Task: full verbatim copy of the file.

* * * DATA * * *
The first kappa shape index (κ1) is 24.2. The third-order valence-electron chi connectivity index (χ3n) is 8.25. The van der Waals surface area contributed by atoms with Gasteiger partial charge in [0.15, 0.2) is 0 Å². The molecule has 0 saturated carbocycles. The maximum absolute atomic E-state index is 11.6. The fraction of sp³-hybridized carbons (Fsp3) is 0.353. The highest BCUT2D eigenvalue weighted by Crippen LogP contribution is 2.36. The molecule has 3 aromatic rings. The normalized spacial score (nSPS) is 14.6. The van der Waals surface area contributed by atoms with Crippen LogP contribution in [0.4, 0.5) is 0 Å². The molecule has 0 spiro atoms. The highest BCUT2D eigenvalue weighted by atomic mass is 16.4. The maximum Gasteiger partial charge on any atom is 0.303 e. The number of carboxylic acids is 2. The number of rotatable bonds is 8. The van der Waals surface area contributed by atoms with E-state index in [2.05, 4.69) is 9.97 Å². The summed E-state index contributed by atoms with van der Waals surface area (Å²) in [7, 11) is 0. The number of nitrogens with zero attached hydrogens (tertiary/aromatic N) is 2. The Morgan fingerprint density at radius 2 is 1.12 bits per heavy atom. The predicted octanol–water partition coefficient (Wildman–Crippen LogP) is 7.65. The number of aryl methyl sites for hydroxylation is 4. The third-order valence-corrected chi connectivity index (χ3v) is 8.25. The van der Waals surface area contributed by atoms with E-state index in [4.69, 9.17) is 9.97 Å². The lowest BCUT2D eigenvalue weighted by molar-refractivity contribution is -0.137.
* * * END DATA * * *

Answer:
The first kappa shape index (κ1) is 24.2. The third-order valence-electron chi connectivity index (χ3n) is 8.25. The van der Waals surface area contributed by atoms with Gasteiger partial charge in [0.15, 0.2) is 0 Å². The molecule has 0 saturated carbocycles. The maximum absolute atomic E-state index is 11.6. The fraction of sp³-hybridized carbons (Fsp3) is 0.353. The highest BCUT2D eigenvalue weighted by Crippen LogP contribution is 2.36. The molecule has 3 aromatic rings. The normalized spacial score (nSPS) is 14.6. The van der Waals surface area contributed by atoms with Crippen LogP contribution in [0.4, 0.5) is 0 Å². The molecule has 0 spiro atoms. The highest BCUT2D eigenvalue weighted by atomic mass is 16.4. The maximum Gasteiger partial charge on any atom is 0.303 e. The number of carboxylic acids is 2. The number of rotatable bonds is 8. The van der Waals surface area contributed by atoms with E-state index in [2.05, 4.69) is 9.97 Å². The summed E-state index contributed by atoms with van der Waals surface area (Å²) in [7, 11) is 0. The number of nitrogens with zero attached hydrogens (tertiary/aromatic N) is 2. The Morgan fingerprint density at radius 2 is 1.12 bits per heavy atom. The predicted octanol–water partition coefficient (Wildman–Crippen LogP) is 7.65. The number of aryl methyl sites for hydroxylation is 4. The third-order valence-corrected chi connectivity index (χ3v) is 8.25. The van der Waals surface area contributed by atoms with E-state index in [4.69, 9.17) is 9.97 Å². The lowest BCUT2D eigenvalue weighted by molar-refractivity contribution is -0.137.